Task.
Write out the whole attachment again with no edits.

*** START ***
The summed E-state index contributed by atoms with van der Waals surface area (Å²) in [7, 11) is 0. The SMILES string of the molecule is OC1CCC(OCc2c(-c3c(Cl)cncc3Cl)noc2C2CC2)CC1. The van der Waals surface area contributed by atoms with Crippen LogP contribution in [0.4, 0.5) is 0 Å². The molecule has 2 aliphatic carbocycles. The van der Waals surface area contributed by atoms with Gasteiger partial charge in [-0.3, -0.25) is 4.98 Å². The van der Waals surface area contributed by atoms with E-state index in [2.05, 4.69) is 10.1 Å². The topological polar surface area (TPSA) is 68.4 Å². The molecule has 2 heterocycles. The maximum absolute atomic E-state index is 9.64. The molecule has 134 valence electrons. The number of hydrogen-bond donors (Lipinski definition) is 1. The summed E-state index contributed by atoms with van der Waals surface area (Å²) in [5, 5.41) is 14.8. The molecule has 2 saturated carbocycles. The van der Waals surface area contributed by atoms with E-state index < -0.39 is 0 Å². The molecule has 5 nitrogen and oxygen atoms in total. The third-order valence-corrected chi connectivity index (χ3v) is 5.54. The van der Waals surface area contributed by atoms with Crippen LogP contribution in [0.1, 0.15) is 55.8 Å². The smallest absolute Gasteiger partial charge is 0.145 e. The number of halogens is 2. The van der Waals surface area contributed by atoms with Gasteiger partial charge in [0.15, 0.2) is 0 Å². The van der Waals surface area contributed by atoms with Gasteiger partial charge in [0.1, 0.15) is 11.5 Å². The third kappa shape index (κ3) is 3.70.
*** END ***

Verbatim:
The summed E-state index contributed by atoms with van der Waals surface area (Å²) in [7, 11) is 0. The SMILES string of the molecule is OC1CCC(OCc2c(-c3c(Cl)cncc3Cl)noc2C2CC2)CC1. The van der Waals surface area contributed by atoms with Crippen LogP contribution in [0.4, 0.5) is 0 Å². The molecule has 2 aliphatic carbocycles. The van der Waals surface area contributed by atoms with Gasteiger partial charge in [-0.3, -0.25) is 4.98 Å². The van der Waals surface area contributed by atoms with E-state index in [2.05, 4.69) is 10.1 Å². The topological polar surface area (TPSA) is 68.4 Å². The molecule has 2 heterocycles. The maximum absolute atomic E-state index is 9.64. The molecule has 134 valence electrons. The number of hydrogen-bond donors (Lipinski definition) is 1. The summed E-state index contributed by atoms with van der Waals surface area (Å²) in [5, 5.41) is 14.8. The molecule has 2 saturated carbocycles. The van der Waals surface area contributed by atoms with E-state index < -0.39 is 0 Å². The molecule has 5 nitrogen and oxygen atoms in total. The third-order valence-corrected chi connectivity index (χ3v) is 5.54. The van der Waals surface area contributed by atoms with Crippen LogP contribution in [0.1, 0.15) is 55.8 Å². The smallest absolute Gasteiger partial charge is 0.145 e. The number of halogens is 2. The van der Waals surface area contributed by atoms with Gasteiger partial charge in [0.15, 0.2) is 0 Å². The van der Waals surface area contributed by atoms with Gasteiger partial charge in [0.1, 0.15) is 11.5 Å². The third kappa shape index (κ3) is 3.70.